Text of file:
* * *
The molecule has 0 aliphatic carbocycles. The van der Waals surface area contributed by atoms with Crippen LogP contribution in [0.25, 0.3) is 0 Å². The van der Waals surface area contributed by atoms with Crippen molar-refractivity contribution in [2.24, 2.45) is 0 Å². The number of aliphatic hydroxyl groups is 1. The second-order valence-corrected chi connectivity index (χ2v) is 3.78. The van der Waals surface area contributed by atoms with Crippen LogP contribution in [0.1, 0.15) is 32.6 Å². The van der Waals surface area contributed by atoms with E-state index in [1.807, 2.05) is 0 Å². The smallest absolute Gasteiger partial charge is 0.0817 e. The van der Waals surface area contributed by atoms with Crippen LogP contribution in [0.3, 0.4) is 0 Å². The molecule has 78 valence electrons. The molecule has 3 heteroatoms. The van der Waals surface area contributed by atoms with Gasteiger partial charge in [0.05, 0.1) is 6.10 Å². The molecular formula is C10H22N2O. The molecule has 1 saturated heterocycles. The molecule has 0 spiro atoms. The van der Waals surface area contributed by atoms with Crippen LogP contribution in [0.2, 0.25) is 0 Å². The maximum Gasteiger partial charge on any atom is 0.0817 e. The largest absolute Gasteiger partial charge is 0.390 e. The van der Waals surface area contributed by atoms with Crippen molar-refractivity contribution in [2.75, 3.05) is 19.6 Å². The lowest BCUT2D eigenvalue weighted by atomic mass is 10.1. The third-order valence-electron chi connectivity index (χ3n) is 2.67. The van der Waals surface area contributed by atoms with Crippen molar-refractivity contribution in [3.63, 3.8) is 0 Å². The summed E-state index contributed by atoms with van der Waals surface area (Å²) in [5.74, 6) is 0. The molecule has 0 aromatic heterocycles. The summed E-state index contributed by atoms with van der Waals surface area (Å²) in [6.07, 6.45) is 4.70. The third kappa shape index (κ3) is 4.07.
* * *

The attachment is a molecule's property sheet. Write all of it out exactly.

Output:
The molecule has 0 aliphatic carbocycles. The van der Waals surface area contributed by atoms with Crippen LogP contribution in [0.25, 0.3) is 0 Å². The van der Waals surface area contributed by atoms with Crippen molar-refractivity contribution in [2.24, 2.45) is 0 Å². The number of aliphatic hydroxyl groups is 1. The second-order valence-corrected chi connectivity index (χ2v) is 3.78. The van der Waals surface area contributed by atoms with Crippen LogP contribution in [0.1, 0.15) is 32.6 Å². The van der Waals surface area contributed by atoms with E-state index in [1.807, 2.05) is 0 Å². The smallest absolute Gasteiger partial charge is 0.0817 e. The van der Waals surface area contributed by atoms with Crippen LogP contribution in [0.3, 0.4) is 0 Å². The molecule has 78 valence electrons. The molecule has 3 heteroatoms. The van der Waals surface area contributed by atoms with Gasteiger partial charge in [0.05, 0.1) is 6.10 Å². The molecular formula is C10H22N2O. The molecule has 1 saturated heterocycles. The molecule has 0 spiro atoms. The van der Waals surface area contributed by atoms with Crippen LogP contribution in [0.2, 0.25) is 0 Å². The maximum Gasteiger partial charge on any atom is 0.0817 e. The largest absolute Gasteiger partial charge is 0.390 e. The van der Waals surface area contributed by atoms with Crippen molar-refractivity contribution in [2.75, 3.05) is 19.6 Å². The lowest BCUT2D eigenvalue weighted by atomic mass is 10.1. The third-order valence-electron chi connectivity index (χ3n) is 2.67. The van der Waals surface area contributed by atoms with Crippen molar-refractivity contribution in [3.63, 3.8) is 0 Å². The summed E-state index contributed by atoms with van der Waals surface area (Å²) in [5.74, 6) is 0. The molecule has 0 aromatic heterocycles. The summed E-state index contributed by atoms with van der Waals surface area (Å²) in [6.07, 6.45) is 4.70. The third kappa shape index (κ3) is 4.07.